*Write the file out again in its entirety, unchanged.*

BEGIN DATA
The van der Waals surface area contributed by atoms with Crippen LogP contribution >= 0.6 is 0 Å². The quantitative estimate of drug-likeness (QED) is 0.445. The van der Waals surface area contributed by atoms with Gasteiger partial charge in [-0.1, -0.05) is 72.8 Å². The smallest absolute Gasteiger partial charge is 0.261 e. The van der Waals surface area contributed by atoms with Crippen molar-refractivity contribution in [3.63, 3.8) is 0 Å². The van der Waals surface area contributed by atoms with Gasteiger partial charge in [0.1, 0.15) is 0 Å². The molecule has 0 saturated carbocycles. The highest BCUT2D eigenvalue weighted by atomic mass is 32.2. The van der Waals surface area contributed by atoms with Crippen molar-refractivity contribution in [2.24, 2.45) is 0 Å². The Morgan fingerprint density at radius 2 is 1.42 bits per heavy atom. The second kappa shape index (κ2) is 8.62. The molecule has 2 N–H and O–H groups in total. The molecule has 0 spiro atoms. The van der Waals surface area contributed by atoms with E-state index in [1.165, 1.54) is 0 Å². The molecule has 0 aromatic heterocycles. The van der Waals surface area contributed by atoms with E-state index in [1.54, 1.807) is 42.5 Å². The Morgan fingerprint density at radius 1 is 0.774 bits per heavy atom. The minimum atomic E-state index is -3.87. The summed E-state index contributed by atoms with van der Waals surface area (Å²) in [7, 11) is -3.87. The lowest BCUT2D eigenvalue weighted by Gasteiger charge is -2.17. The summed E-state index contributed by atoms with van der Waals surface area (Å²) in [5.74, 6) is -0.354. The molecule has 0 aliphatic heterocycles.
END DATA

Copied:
The van der Waals surface area contributed by atoms with Crippen LogP contribution >= 0.6 is 0 Å². The quantitative estimate of drug-likeness (QED) is 0.445. The van der Waals surface area contributed by atoms with Gasteiger partial charge in [-0.1, -0.05) is 72.8 Å². The smallest absolute Gasteiger partial charge is 0.261 e. The van der Waals surface area contributed by atoms with Crippen molar-refractivity contribution in [3.63, 3.8) is 0 Å². The van der Waals surface area contributed by atoms with Gasteiger partial charge in [0.1, 0.15) is 0 Å². The molecule has 0 saturated carbocycles. The highest BCUT2D eigenvalue weighted by atomic mass is 32.2. The van der Waals surface area contributed by atoms with Crippen molar-refractivity contribution in [2.24, 2.45) is 0 Å². The Morgan fingerprint density at radius 2 is 1.42 bits per heavy atom. The second kappa shape index (κ2) is 8.62. The molecule has 2 N–H and O–H groups in total. The molecule has 0 spiro atoms. The van der Waals surface area contributed by atoms with E-state index in [1.165, 1.54) is 0 Å². The molecule has 0 aromatic heterocycles. The van der Waals surface area contributed by atoms with E-state index in [1.54, 1.807) is 42.5 Å². The Morgan fingerprint density at radius 1 is 0.774 bits per heavy atom. The minimum atomic E-state index is -3.87. The summed E-state index contributed by atoms with van der Waals surface area (Å²) in [7, 11) is -3.87. The lowest BCUT2D eigenvalue weighted by Gasteiger charge is -2.17. The summed E-state index contributed by atoms with van der Waals surface area (Å²) in [5.74, 6) is -0.354. The molecule has 0 aliphatic heterocycles.